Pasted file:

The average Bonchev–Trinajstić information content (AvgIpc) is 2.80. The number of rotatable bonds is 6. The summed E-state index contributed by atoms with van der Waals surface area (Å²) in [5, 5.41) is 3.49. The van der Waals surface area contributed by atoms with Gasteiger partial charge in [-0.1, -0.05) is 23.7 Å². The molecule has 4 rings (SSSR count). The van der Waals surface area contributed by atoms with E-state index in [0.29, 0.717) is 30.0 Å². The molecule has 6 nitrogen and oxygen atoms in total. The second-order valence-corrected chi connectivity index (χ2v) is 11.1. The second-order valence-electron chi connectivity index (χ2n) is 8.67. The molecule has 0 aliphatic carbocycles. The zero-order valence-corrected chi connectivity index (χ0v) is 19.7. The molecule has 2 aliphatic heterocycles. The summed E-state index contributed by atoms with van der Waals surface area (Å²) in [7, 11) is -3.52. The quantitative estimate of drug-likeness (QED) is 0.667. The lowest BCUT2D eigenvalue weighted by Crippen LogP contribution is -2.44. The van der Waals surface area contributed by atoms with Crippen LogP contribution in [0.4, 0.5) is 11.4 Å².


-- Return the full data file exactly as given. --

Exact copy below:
The average Bonchev–Trinajstić information content (AvgIpc) is 2.80. The number of rotatable bonds is 6. The summed E-state index contributed by atoms with van der Waals surface area (Å²) in [5, 5.41) is 3.49. The van der Waals surface area contributed by atoms with Gasteiger partial charge in [-0.1, -0.05) is 23.7 Å². The molecule has 4 rings (SSSR count). The van der Waals surface area contributed by atoms with E-state index in [0.29, 0.717) is 30.0 Å². The molecule has 6 nitrogen and oxygen atoms in total. The second-order valence-corrected chi connectivity index (χ2v) is 11.1. The second-order valence-electron chi connectivity index (χ2n) is 8.67. The molecule has 0 aliphatic carbocycles. The zero-order valence-corrected chi connectivity index (χ0v) is 19.7. The molecule has 2 aliphatic heterocycles. The summed E-state index contributed by atoms with van der Waals surface area (Å²) in [7, 11) is -3.52. The quantitative estimate of drug-likeness (QED) is 0.667. The lowest BCUT2D eigenvalue weighted by Crippen LogP contribution is -2.44. The van der Waals surface area contributed by atoms with Crippen LogP contribution in [0.4, 0.5) is 11.4 Å².